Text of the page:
Warm Reception for North Flushing Rezone
by Shane Miller
Feb 04, 2009 | 1433 views | 0 0 comments | 38 38 recommendations | email to a friend | print
Councilman Tony Avella, along with about 200 resident and community board members, watches a presentation by the Department of City Planning detailing the North Flushing rezoning.
Councilman Tony Avella, along with about 200 resident and community board members, watches a presentation by the Department of City Planning detailing the North Flushing rezoning.
slideshow
Community boards 7 and 11 held a joint hearing last week to gather public comment on the Department of City Planning's (DCP) proposed rezoning for the neighborhoods of North Flushing.

Approximately 200 people gathered in the auditorium of Holy Cross High School to watch a presentation on the proposal and then offer up their own comments.

It was far from a contentious meeting, as the rezoning has long been anticipated by the residents who live within the 257 blocks included in the study. In fact, if there was any complaint, is was that the scope of the project, one of the largest contextual rezonings the city has ever undertaken, was not large enough.

"Auburndale has been cut in half," said Community Board 11 member Henry Euler. "When will the rest of Auburndale be downzoned?"

In answer to his question, a representative from DCP said that the rest of Auburndale is included in a rezoning study with Oakland Gardens and Hollis Hills that should be completed some time soon, although he couldn't give an exact time frame.

Councilman Tony Avella told the crowd that they should be happy that what has been studied so far is on the way to getting rezoned.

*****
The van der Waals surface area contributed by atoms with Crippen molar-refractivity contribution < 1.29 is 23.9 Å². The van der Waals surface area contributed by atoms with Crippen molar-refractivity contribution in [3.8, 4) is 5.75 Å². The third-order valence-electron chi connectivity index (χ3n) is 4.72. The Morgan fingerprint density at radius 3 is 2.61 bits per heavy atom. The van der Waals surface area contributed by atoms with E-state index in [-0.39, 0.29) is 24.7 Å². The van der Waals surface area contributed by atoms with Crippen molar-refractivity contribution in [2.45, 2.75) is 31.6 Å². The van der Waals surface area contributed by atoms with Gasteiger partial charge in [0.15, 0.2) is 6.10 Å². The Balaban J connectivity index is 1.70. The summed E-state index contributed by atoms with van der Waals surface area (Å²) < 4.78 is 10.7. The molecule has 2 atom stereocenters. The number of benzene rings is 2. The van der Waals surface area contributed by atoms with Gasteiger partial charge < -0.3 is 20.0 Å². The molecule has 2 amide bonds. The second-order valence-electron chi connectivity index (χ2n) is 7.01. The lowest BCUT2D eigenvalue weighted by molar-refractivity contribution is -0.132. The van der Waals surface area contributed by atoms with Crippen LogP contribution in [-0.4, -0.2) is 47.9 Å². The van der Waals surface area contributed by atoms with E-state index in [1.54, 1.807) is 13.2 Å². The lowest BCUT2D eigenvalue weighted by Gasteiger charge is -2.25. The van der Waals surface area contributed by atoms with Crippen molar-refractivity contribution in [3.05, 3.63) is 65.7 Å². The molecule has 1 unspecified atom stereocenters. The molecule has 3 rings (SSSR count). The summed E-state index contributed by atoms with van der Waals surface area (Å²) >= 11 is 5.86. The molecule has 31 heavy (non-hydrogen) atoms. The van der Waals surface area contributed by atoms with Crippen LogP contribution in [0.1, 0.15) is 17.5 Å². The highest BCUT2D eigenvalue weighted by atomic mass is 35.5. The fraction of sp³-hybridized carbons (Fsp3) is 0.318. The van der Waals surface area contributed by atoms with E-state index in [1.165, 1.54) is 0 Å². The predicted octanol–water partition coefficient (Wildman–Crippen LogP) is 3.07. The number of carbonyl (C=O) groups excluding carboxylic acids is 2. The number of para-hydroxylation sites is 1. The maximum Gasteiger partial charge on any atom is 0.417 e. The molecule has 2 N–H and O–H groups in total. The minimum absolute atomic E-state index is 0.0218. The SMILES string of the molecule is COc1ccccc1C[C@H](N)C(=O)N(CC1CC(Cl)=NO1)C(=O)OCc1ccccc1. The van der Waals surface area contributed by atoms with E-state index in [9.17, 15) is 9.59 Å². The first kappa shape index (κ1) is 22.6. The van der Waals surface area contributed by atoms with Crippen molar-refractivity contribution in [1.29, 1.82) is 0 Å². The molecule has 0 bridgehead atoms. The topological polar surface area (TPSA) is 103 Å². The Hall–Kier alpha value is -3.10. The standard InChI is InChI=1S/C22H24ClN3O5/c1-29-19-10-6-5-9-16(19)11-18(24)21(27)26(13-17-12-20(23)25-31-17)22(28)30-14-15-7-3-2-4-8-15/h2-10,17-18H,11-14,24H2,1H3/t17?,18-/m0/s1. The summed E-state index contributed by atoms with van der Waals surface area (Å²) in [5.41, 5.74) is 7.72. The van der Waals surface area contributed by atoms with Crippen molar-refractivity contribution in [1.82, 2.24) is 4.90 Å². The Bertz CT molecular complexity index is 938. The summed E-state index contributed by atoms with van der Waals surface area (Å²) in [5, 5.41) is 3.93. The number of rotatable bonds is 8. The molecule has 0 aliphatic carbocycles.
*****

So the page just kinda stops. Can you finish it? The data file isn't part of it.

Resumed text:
"Getting any rezoning is nearly impossible," he said. "We are lucky we are getting this."

Most in attendance were pleased with the changes for the blocks that were included in the rezoning proposal. The area is generally bounded by Union Street to the west, the Clearview Expressway and Francis Lewis Boulevard to the east, 25th Avenue to the north, and Northern Boulevard and Depot Road to the south.

The current zoning of the area has resulted in a number of modest single-family homes being torn down and replaced with much larger single-family homes or even multi-family homes.

"This area should not be zoned R-5," said Avella at last Thursday's hearing of the current zoning designation in some areas of the study. "That some of it is zoned R-6 is just ridiculous.

The new zoning would scale that back extensively to preserve the single-family, low-rise character of the area. It will also reduce the area zoned for commercial space to prevent the encroachment of commercial establishments into predominately residential areas.

The proposal also spawned the creation of an entirely new zone. The R1-2A zone is intended to specifically address 27 blocks within the Broadway-Flushing neighborhood.

Within these blocks, there are many large single-family homes that sit on large lots, in some cases 60 feet by 100 feet. The new zoning classification would place restrictions on new developments that would keep them more in line with the existing housing stock, preventing developers from using current lot coverage and height guidelines to construct massive homes.

The new zoning designation will now be used across the city to protect unique neighborhoods like Broadway-Flushing.

"It's not only in this area, but there are similar homes across the city," the DCP representative explained.

On Monday, Community Board 11, which has about 50 blocks in the rezoning area within its board boundaries, voted nearly unanimously in favor of the rezoning. Community Board 7 has scheduled a vote on the proposal for its February 9th meeting.

Comments
(0)
Comments-icon Post a Comment
No Comments Yet